On Mr. Vertigo
It’s September 25, and on the wall beside me, the calendar is still flipped open to August. I got it with my New Yorker subscription and it has a cartoon on the top half of each page. August’s is a sketch of a woman and a hip-looking young man with tight jeans, quirky shoes, glasses, a mustache, and his hair tied in a top-knot. They’re in a museum staring at a piece of abstract art, the man with his hands on his hips and the woman rolling her eyes, mouth open, speaking. The caption reads: “I said, ‘I wonder what it means,’ not ‘Tell me what it means.’”
I try not to read the blurbs on the backs of books, but sometimes it happens. They’re short, splashy, and printed in big letters right there for the world to see. The San Francisco Chronicle called Paul Auster’s Brooklyn Follies “probably the first authentic attempt to deal with the post-September 11 world.” The main reason I avoid reading blurbs or hot reviews of books is because they make statements like that one. Once I read it, there’s no avoiding it. Sweeping declarations about the meaning of a book color the way I read it and there’s no going back. I was lucky enough not to see that one until I closed the back cover on the last page. I don’t get it.
With Auster, however, there emerges a second (probably equally important) reason that I avoid reading reviews and blurbs until after the book is finished. He didn’t intend any of that bullshit.
Auster rarely gives written interviews, but agreed to speak about each of his novels, one at a time, with his friend I. B. Siegumfeldt, who compiled the conversations into a book. I read the interviews out of chronological order, corresponding to the order in which I read the books themselves. I finish Music of Chance and read the corresponding chapter; I finish In the Country of Last Things and read the corresponding chapter. Siegumfeldt repeatedly asks Auster about symbolism or about deeper meanings and themes in his work. Auster is infuriatingly ambiguous.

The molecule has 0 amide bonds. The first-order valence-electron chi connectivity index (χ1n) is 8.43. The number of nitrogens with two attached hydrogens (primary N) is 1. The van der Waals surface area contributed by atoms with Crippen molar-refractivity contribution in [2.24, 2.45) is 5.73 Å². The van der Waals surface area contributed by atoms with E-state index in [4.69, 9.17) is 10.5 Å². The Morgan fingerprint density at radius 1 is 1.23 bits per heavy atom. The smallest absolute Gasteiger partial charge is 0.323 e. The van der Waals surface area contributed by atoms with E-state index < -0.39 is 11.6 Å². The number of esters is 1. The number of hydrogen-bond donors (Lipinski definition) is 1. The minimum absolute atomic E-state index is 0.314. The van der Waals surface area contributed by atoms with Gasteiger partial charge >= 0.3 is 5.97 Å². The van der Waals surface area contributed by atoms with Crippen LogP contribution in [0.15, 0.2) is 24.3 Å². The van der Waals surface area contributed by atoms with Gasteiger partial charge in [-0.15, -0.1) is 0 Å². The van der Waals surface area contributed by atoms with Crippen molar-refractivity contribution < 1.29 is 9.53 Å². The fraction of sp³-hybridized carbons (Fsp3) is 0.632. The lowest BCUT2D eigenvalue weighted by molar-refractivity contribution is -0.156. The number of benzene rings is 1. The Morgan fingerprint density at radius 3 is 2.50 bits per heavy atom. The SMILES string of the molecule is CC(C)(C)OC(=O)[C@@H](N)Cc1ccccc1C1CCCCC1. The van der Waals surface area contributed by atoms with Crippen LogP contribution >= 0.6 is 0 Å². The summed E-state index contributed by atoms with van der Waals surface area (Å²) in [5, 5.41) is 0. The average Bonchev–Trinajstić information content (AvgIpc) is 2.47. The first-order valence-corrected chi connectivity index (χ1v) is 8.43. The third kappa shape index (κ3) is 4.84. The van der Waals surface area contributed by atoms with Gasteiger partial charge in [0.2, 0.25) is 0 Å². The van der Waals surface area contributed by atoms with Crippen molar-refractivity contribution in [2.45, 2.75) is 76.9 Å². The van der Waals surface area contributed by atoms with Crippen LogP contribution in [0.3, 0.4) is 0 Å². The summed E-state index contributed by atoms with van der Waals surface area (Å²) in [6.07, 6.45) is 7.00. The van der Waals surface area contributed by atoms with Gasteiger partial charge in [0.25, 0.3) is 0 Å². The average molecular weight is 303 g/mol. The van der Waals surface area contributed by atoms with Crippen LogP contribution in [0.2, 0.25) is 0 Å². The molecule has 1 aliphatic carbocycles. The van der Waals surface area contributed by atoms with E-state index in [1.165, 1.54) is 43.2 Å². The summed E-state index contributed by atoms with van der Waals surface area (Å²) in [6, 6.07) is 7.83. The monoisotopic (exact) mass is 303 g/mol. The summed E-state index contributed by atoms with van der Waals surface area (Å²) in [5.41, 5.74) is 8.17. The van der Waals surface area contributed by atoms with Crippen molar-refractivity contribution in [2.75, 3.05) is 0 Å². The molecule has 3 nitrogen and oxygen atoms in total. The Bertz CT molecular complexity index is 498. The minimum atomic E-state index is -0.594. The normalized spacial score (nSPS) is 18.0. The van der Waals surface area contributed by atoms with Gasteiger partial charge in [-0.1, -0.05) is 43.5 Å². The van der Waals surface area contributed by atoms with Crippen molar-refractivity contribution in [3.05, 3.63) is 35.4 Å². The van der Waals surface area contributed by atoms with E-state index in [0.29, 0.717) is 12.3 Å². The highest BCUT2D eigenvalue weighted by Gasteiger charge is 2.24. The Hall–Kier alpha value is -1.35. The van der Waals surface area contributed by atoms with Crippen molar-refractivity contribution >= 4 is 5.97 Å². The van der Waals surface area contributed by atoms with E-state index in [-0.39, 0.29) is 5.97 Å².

Siegumfeldt: Nature, or the natural world, plays into the names you’ve chosen for the characters in The Brooklyn Follies: Wood, Flora, Aurora, Bright, Dunkel, Glass, Marina.
Auster: Brightman-Dunkel is obvious. A reinvented self. An ex-jailbird’s stab at a new life.
Siegumfeldt: Flora, Marina?
Auster: I don’t know. It was probably something in the air – or in the drinking water.
Siegumfeldt: So no reason?
Auster: Probably not.
The Boston Globe called Auster’s Mr. Vertigo a “parable about the the condition of the national consciousness at century’s end. Unfortunately, I read that one when I was only a few chapters through the book. Mr. Vertigo certainly has some elements to which a reader might attribute deeper meaning. Entrepreneurship, chicanery, poverty, crime, vertiginous rises and precipitous falls, reversals of fortune, fantasy, impossibility, faith. But Auster won’t divulge any particular intention.
Siegumfeldt: It’s not that you have to make a sacrifice in order to be able to do these extraordinary things?
Auster: Maybe you do, but then again, maybe you don’t.
Siegumfeldt: No symbolism intended? No message about the state of America?
Auster: If you want the message to be there, it’s there. But what you see is not necessarily what someone else will see.
Siegumfeldt: And what do you see?
Auster: I can’t say.
Siegumfeldt: Can’t or won’t?
Auster’s opacity is maddening, but he preserves the book for his reader, and there’s a great deal to preserve. It’s a bizarre story, written often in reverse. The first line: “I was twelve years old the first time I walked on water.” The story of twelve-year-old Walt The Wonder Boy starts in odd circumstances and proceeds to pure fantasy before beginning a long descent into complete normalcy. What should be the climax happens early and the story meanders over numerous lesser peaks on its way to a soft landing. Like a leaf plucked from a branch in a gust of wind, it flips and bounces to new heights before losing the flow of air and see-sawing to the ground, a pendulum that swings while the whole clock falls to the floor.
Auster’s impenetrable indifference is frustrating when I’m ready to have the code cracked for me. To hear that there is no code, that he can’t remember the combination, that he holds the secret but wants me to solve it for myself prompts an eye rolled or sigh heaved. But I appreciate it relative to the alternative.
Stories don’t always need to be puzzles any more than reality does. We ascribe all sorts of deep currents and correlations to the world around, but sometimes things just happen and life turns on the flip of a coin. Sometimes we peak early, relish the simple and look back, shaking our heads, at the exciting bits. Auster doesn’t want to define what the parable means, but there’s a parable in every story for every reader and every situation and defining it for one person at one time inevitably hardens the possibilities. Mr. Vertigo is no different. I often think I want someone to tell me what it means, but in reality wondering is probably more useful.